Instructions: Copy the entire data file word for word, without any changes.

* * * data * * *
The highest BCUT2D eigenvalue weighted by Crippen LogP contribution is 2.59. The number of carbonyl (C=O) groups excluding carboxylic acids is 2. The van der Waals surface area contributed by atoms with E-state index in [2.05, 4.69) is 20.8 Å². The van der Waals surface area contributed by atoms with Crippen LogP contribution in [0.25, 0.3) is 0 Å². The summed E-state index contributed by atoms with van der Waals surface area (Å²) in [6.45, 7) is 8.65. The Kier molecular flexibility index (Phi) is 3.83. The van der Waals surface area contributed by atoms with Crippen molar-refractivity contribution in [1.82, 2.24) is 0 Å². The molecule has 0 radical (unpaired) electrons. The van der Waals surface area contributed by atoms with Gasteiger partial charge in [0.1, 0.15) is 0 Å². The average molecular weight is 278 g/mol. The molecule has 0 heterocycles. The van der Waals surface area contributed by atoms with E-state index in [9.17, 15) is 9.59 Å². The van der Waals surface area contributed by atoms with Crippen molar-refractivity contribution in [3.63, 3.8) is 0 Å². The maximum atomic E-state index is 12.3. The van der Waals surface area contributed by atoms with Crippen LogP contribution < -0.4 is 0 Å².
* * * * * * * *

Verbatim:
The highest BCUT2D eigenvalue weighted by Crippen LogP contribution is 2.59. The number of carbonyl (C=O) groups excluding carboxylic acids is 2. The van der Waals surface area contributed by atoms with E-state index in [2.05, 4.69) is 20.8 Å². The van der Waals surface area contributed by atoms with Crippen LogP contribution in [0.25, 0.3) is 0 Å². The summed E-state index contributed by atoms with van der Waals surface area (Å²) in [6.45, 7) is 8.65. The Kier molecular flexibility index (Phi) is 3.83. The van der Waals surface area contributed by atoms with Crippen molar-refractivity contribution in [1.82, 2.24) is 0 Å². The molecule has 0 radical (unpaired) electrons. The van der Waals surface area contributed by atoms with Gasteiger partial charge in [0.1, 0.15) is 0 Å². The average molecular weight is 278 g/mol. The molecule has 0 heterocycles. The van der Waals surface area contributed by atoms with E-state index in [9.17, 15) is 9.59 Å². The van der Waals surface area contributed by atoms with Crippen molar-refractivity contribution in [3.63, 3.8) is 0 Å². The maximum atomic E-state index is 12.3. The van der Waals surface area contributed by atoms with Crippen LogP contribution < -0.4 is 0 Å².